69 years ago, the famous plane crash that involved American journo and novelist, Ernest Hemingway and wife, Mary Welsh Hemingway in Murchison Falls National Park made headlines around the world. But the story was even crazier.
A tall and powerfully built individual with a moustache, Hemingway was both a man of action as well as an accomplished author of action stories. As a correspondent, he had covered the Spanish Civil War as well as the first and second world wars.
That fateful day of January 25, 1954 the chartered plane carrying the novelist and his wife on a sightseeing trip cracked up in the wilds near the Murchison Falls a couple of moments after failing to land in Masindi for a routine refueling.
The area where they crashed was one of the most inaccessible spots in Uganda dominated by crocodiles, elephants, buffaloes, lions and other big game but also one of the most beautiful at the time.
The news made headlines across the globe, as the famous scribe and his wife were feared dead. Obviously, no one imagined they’d have escaped the crash and if they had; the wilderness wouldn’t have spared them.
Long story short, the duo was fortunately found and rescued by a launch-trip taking tourists to the falls. They would later on be transferred to Butiaba, on the shores of present-day Lake Albert, where they boarded an evacuation plane destined for Nairobi, Kenya.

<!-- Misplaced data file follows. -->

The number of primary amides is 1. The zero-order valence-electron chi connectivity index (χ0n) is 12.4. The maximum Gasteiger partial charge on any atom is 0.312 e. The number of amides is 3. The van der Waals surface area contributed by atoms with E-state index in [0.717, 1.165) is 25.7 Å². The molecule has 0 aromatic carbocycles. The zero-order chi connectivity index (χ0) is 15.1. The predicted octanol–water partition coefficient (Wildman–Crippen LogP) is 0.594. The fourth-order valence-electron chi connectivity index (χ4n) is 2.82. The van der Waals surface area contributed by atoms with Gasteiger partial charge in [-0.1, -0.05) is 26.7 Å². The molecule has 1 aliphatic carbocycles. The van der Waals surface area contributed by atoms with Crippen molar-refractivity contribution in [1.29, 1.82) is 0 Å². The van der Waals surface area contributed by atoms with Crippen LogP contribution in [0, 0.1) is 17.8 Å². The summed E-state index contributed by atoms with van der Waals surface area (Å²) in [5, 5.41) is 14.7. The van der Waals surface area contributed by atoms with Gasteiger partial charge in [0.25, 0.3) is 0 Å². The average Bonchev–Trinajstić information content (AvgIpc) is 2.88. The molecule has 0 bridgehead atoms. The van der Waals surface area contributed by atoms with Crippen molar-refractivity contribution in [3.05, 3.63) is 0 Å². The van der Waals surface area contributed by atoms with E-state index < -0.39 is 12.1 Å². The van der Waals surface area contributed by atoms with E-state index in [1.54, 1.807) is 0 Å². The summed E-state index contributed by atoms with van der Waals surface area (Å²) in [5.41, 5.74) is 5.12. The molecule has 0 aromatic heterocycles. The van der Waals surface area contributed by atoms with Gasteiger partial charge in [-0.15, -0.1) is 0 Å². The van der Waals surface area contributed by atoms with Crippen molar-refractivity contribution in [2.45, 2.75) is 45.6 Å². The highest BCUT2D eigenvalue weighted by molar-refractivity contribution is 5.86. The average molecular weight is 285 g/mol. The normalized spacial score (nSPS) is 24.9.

Shortly after take off, that plane caught fire and plunged to the ground as well. Quite shockingly, everyone on board escaped alive but it’s reported that Ernest sustained back injuries which he would live with for the rest of his life.
A police rescue party then transferred the Hemingways to Masindi Hotel, which if you didn’t know, is Uganda’s oldest hotel. And to this day, one is able to visit the room he stayed in, lightly conserved but more like it looked several years ago.
As a result of Hemingway’s life-cheating story, several foreign tourists flocked Uganda’s Murchison Falls National Park.
Although he’d proved immortal, Ernest Hemingway was found dead of a shotgun wound in the head at his home 7 years after the double-crash. His wife, Mary, said that he had killed himself accidentally while cleaning the weapon. What a life!